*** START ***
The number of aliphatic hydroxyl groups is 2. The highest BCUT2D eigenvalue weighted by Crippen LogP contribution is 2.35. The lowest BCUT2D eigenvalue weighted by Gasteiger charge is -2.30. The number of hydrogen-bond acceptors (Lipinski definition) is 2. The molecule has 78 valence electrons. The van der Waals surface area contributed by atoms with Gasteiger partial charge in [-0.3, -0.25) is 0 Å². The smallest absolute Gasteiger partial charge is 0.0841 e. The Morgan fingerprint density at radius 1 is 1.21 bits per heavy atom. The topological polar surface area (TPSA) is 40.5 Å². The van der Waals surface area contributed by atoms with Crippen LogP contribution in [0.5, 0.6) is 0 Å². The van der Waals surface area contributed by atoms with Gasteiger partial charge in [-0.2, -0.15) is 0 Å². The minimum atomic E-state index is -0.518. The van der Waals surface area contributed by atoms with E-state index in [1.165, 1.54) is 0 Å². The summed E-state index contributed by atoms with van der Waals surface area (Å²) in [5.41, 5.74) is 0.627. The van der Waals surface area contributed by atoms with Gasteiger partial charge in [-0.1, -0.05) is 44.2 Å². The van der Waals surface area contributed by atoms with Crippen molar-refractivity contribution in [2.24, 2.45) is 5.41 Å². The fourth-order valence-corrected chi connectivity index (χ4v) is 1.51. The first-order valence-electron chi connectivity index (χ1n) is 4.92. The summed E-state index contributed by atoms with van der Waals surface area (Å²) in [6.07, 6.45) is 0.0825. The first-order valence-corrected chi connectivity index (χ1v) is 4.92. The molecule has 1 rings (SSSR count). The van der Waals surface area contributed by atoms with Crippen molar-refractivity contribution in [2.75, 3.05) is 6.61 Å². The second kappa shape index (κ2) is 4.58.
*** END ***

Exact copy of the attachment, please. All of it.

The number of aliphatic hydroxyl groups is 2. The highest BCUT2D eigenvalue weighted by Crippen LogP contribution is 2.35. The lowest BCUT2D eigenvalue weighted by Gasteiger charge is -2.30. The number of hydrogen-bond acceptors (Lipinski definition) is 2. The molecule has 78 valence electrons. The van der Waals surface area contributed by atoms with Gasteiger partial charge in [-0.3, -0.25) is 0 Å². The smallest absolute Gasteiger partial charge is 0.0841 e. The Morgan fingerprint density at radius 1 is 1.21 bits per heavy atom. The topological polar surface area (TPSA) is 40.5 Å². The van der Waals surface area contributed by atoms with Crippen LogP contribution in [0.5, 0.6) is 0 Å². The van der Waals surface area contributed by atoms with Gasteiger partial charge in [-0.2, -0.15) is 0 Å². The minimum atomic E-state index is -0.518. The van der Waals surface area contributed by atoms with E-state index in [1.165, 1.54) is 0 Å². The summed E-state index contributed by atoms with van der Waals surface area (Å²) in [5.41, 5.74) is 0.627. The van der Waals surface area contributed by atoms with Gasteiger partial charge in [-0.1, -0.05) is 44.2 Å². The van der Waals surface area contributed by atoms with Crippen molar-refractivity contribution in [2.24, 2.45) is 5.41 Å². The fourth-order valence-corrected chi connectivity index (χ4v) is 1.51. The first-order valence-electron chi connectivity index (χ1n) is 4.92. The summed E-state index contributed by atoms with van der Waals surface area (Å²) in [6.07, 6.45) is 0.0825. The first-order valence-corrected chi connectivity index (χ1v) is 4.92. The molecule has 1 rings (SSSR count). The van der Waals surface area contributed by atoms with Crippen molar-refractivity contribution in [2.75, 3.05) is 6.61 Å². The second kappa shape index (κ2) is 4.58.